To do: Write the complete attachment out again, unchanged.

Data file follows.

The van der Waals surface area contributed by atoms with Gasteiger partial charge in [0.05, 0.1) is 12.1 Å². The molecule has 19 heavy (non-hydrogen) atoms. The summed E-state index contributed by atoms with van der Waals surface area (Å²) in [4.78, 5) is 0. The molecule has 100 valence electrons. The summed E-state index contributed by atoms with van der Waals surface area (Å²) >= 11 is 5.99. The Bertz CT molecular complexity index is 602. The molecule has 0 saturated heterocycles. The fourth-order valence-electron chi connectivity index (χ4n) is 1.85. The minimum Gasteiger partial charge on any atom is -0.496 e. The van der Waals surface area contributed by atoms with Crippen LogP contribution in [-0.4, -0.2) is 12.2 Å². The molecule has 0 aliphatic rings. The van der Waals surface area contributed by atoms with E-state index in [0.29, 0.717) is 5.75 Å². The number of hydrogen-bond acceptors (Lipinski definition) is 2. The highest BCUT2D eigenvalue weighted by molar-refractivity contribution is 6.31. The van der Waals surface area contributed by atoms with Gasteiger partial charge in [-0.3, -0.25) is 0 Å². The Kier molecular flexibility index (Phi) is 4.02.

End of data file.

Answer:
The van der Waals surface area contributed by atoms with Gasteiger partial charge in [0.05, 0.1) is 12.1 Å². The molecule has 19 heavy (non-hydrogen) atoms. The summed E-state index contributed by atoms with van der Waals surface area (Å²) in [4.78, 5) is 0. The molecule has 100 valence electrons. The summed E-state index contributed by atoms with van der Waals surface area (Å²) >= 11 is 5.99. The Bertz CT molecular complexity index is 602. The molecule has 0 saturated heterocycles. The fourth-order valence-electron chi connectivity index (χ4n) is 1.85. The minimum Gasteiger partial charge on any atom is -0.496 e. The van der Waals surface area contributed by atoms with Crippen LogP contribution in [-0.4, -0.2) is 12.2 Å². The molecule has 0 aliphatic rings. The van der Waals surface area contributed by atoms with E-state index in [0.29, 0.717) is 5.75 Å². The number of hydrogen-bond acceptors (Lipinski definition) is 2. The highest BCUT2D eigenvalue weighted by molar-refractivity contribution is 6.31. The van der Waals surface area contributed by atoms with Gasteiger partial charge in [-0.3, -0.25) is 0 Å². The Kier molecular flexibility index (Phi) is 4.02.